Aaron comes was a child prodigy.  He picked up things unusually easily earlier than most and mastered impressed his peers.  Aaron was an add on founder of Reddit.  He came in after the original three founders had started the company and his company that was part of YCombinator stalled.

As someone who got an undergraduate degree in an area that did not require much math or science (Calculus was the highest level math I took in College and Astronomy was the highest level science), I can identify with Mark a lot more than with James.  I think that sometimes people like James think that a system is bad because it was bad for them, but they fail to consider things through they eyes and experiences of other people.

Aaron was certainly gifted, but he also had access to the web early and often growing up.  His family supported his use of computers.  Not everyone has that sort of foundation.  Based on the documentary video, The Internet’s Own Boy, he was a completely autodidactic learner.  He could probably pick up a text on mathematics and make sense of it.  I know a few people like that, but most people are just not like that.

This brings me back to my original idea about whether or not just learning to code is enough. Most people simply need to develop some foundations if they want to be a well rounded and solid software engineer or developer. I don’t know know if these foundations need to be the same as the requisites for computer science or electrical engineering.  Mark is working as a software engineer now.  I have been working on software and doing web development off and on since before college.  The lack of math is not preventative per say, but it is frustrating when I start taking deeper dives into more advanced topics like machine learning, natural language processing and information retrieval which all interest me.  There are times when even things like front-end web development and design involve math at a much less complicated level so someone who assumes that they can just learn to code without studying the foundations may be in for a few speed bumps along the way.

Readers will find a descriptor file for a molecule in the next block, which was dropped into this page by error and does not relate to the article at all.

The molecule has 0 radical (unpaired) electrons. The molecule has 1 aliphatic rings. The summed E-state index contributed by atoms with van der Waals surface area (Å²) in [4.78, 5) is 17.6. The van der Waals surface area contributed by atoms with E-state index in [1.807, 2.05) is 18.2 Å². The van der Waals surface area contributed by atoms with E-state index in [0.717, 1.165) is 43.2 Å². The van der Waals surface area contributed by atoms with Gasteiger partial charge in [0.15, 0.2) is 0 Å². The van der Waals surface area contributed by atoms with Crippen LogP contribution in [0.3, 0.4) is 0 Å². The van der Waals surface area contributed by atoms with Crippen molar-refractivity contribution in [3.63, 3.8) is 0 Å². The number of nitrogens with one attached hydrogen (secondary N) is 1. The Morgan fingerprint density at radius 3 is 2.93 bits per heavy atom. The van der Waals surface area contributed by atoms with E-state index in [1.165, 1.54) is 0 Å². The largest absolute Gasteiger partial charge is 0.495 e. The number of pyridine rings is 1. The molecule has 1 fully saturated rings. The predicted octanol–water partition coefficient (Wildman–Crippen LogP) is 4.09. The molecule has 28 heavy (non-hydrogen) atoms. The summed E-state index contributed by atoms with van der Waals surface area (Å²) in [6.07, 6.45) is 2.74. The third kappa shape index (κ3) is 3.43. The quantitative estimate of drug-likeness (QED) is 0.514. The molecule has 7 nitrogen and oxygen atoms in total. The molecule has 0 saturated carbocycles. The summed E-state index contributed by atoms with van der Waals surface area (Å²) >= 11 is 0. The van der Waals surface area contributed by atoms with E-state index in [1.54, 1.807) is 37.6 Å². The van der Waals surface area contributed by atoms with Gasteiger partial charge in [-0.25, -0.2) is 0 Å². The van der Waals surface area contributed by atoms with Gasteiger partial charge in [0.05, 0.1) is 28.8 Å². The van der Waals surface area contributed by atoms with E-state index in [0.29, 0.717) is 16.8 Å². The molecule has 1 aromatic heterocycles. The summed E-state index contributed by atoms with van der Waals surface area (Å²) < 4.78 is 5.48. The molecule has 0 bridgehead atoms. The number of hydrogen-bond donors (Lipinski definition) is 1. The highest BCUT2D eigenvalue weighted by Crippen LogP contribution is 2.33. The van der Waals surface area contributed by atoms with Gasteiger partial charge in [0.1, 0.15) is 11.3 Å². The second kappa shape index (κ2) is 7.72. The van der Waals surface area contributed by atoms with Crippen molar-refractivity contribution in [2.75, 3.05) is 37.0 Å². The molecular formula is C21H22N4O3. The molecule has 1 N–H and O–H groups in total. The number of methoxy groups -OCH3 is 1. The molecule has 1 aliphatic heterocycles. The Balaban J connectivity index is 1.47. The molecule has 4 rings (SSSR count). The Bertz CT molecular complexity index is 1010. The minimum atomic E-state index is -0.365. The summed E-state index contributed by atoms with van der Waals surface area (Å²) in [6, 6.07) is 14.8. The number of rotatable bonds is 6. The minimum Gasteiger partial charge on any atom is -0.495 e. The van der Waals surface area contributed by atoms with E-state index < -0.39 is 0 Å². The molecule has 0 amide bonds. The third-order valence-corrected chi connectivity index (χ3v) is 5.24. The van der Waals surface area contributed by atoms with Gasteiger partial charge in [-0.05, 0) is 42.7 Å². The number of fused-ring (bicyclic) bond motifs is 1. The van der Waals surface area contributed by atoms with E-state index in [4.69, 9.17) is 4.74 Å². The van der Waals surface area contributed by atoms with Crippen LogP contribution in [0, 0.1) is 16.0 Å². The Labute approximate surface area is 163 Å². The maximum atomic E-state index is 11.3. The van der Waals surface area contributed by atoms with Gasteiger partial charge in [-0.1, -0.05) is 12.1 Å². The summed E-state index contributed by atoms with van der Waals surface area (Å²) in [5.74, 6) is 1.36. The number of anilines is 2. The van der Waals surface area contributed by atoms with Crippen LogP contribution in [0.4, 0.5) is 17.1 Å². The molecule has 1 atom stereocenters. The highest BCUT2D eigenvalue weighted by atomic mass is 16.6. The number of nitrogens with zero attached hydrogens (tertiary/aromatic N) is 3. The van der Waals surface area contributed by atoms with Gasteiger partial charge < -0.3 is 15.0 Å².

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On Being A Startup Parent

I decided to take a few months off from my regular routine when I learned of the arrival of my first child recently.  So far so good, but it feels like there is something missing most days.  I read ‘The Baby Book’ by Dr. Sears which was quite helpful before and after the our baby’s arrival.  If I could only recommend one book to expecting or new parents, this is it.  My thoughts on being a startup parent today are very different from before.

I expected things to be harder than they turned out to be in our case. I am glad that this is the case.  I did not expect that I would be hustling for crumbs of time 24 hours a day 7 days a week.  For instance, if I want to make an important phone call I either need a babysitter, Juliana, or a bottle of milk combined with a good measure of luck and some lead time to get the baby to sleep.  Going to a coffee meeting isn’t that challenging provided that it is within walking distance which is easy when you live downtown.  Trying to get any work done that requires more than a 30-45 minute focus is nearly impossible without someone to watch the baby or the baby being in nap mode.

Having a baby is like being a startup founder in other ways as well.  You need a support network.  If you have parents who are more than a short commute away then you will consider making some major life changes very quickly.  In many ways this is like choosing to be a solo founder vs. finding co-founders early on.  Having friends and family nearby is a great thing.